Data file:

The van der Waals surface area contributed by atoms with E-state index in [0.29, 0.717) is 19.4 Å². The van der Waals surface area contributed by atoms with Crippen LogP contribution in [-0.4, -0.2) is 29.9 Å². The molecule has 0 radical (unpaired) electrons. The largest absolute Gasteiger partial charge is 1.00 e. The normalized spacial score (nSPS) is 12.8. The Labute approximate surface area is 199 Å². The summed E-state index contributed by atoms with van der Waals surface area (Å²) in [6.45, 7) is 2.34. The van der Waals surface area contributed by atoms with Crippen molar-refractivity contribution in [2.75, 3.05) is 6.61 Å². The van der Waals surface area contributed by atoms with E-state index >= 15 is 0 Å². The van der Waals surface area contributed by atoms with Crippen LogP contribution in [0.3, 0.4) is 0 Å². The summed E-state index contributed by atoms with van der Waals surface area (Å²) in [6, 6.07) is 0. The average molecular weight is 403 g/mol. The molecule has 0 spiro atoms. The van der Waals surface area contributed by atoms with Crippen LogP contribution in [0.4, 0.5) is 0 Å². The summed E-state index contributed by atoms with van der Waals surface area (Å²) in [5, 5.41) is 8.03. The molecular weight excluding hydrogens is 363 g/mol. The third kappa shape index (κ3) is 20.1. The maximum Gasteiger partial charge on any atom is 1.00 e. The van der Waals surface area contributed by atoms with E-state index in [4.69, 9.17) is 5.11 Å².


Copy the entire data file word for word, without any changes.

The van der Waals surface area contributed by atoms with E-state index in [0.29, 0.717) is 19.4 Å². The van der Waals surface area contributed by atoms with Crippen LogP contribution in [-0.4, -0.2) is 29.9 Å². The molecule has 0 radical (unpaired) electrons. The largest absolute Gasteiger partial charge is 1.00 e. The normalized spacial score (nSPS) is 12.8. The Labute approximate surface area is 199 Å². The summed E-state index contributed by atoms with van der Waals surface area (Å²) in [6.45, 7) is 2.34. The van der Waals surface area contributed by atoms with Crippen molar-refractivity contribution in [2.75, 3.05) is 6.61 Å². The van der Waals surface area contributed by atoms with E-state index >= 15 is 0 Å². The van der Waals surface area contributed by atoms with Crippen LogP contribution in [0.3, 0.4) is 0 Å². The summed E-state index contributed by atoms with van der Waals surface area (Å²) in [6, 6.07) is 0. The average molecular weight is 403 g/mol. The molecule has 0 spiro atoms. The van der Waals surface area contributed by atoms with Crippen LogP contribution in [0.4, 0.5) is 0 Å². The summed E-state index contributed by atoms with van der Waals surface area (Å²) in [5, 5.41) is 8.03. The molecular weight excluding hydrogens is 363 g/mol. The third kappa shape index (κ3) is 20.1. The maximum Gasteiger partial charge on any atom is 1.00 e. The van der Waals surface area contributed by atoms with E-state index in [4.69, 9.17) is 5.11 Å².